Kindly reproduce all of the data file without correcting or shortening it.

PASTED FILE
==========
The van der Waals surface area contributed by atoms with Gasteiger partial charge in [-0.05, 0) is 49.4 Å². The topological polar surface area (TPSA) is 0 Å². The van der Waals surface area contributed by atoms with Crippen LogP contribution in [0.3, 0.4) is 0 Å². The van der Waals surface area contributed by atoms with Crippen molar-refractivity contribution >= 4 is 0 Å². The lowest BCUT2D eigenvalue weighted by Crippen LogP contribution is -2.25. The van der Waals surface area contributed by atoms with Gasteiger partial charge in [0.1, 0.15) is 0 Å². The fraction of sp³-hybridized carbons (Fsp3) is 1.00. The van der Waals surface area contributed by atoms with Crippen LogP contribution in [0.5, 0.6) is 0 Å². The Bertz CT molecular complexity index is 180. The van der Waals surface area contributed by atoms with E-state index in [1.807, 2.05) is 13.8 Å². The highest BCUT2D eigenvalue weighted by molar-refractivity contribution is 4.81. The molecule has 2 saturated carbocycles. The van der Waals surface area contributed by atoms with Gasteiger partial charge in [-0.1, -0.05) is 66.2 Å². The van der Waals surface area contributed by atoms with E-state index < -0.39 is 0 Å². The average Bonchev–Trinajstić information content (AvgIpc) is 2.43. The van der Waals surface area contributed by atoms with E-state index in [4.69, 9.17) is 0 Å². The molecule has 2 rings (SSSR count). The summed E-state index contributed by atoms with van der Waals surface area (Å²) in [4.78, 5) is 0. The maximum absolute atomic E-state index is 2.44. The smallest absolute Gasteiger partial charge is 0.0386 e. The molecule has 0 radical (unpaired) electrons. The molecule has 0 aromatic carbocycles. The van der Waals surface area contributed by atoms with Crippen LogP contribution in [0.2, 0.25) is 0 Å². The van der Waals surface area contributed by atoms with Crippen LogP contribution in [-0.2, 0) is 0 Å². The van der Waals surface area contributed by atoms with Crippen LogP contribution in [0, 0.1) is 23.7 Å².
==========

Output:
The van der Waals surface area contributed by atoms with Gasteiger partial charge in [-0.05, 0) is 49.4 Å². The topological polar surface area (TPSA) is 0 Å². The van der Waals surface area contributed by atoms with Crippen LogP contribution in [0.3, 0.4) is 0 Å². The van der Waals surface area contributed by atoms with Crippen molar-refractivity contribution >= 4 is 0 Å². The lowest BCUT2D eigenvalue weighted by Crippen LogP contribution is -2.25. The van der Waals surface area contributed by atoms with Gasteiger partial charge in [0.1, 0.15) is 0 Å². The fraction of sp³-hybridized carbons (Fsp3) is 1.00. The van der Waals surface area contributed by atoms with Crippen LogP contribution in [0.5, 0.6) is 0 Å². The Bertz CT molecular complexity index is 180. The van der Waals surface area contributed by atoms with E-state index in [1.807, 2.05) is 13.8 Å². The highest BCUT2D eigenvalue weighted by molar-refractivity contribution is 4.81. The molecule has 2 saturated carbocycles. The van der Waals surface area contributed by atoms with Gasteiger partial charge in [-0.1, -0.05) is 66.2 Å². The van der Waals surface area contributed by atoms with E-state index < -0.39 is 0 Å². The average Bonchev–Trinajstić information content (AvgIpc) is 2.43. The van der Waals surface area contributed by atoms with E-state index in [4.69, 9.17) is 0 Å². The molecule has 2 rings (SSSR count). The summed E-state index contributed by atoms with van der Waals surface area (Å²) in [4.78, 5) is 0. The maximum absolute atomic E-state index is 2.44. The smallest absolute Gasteiger partial charge is 0.0386 e. The molecule has 0 radical (unpaired) electrons. The molecule has 0 aromatic carbocycles. The van der Waals surface area contributed by atoms with Crippen LogP contribution in [0.2, 0.25) is 0 Å². The van der Waals surface area contributed by atoms with Crippen LogP contribution in [-0.2, 0) is 0 Å². The van der Waals surface area contributed by atoms with Crippen LogP contribution in [0, 0.1) is 23.7 Å².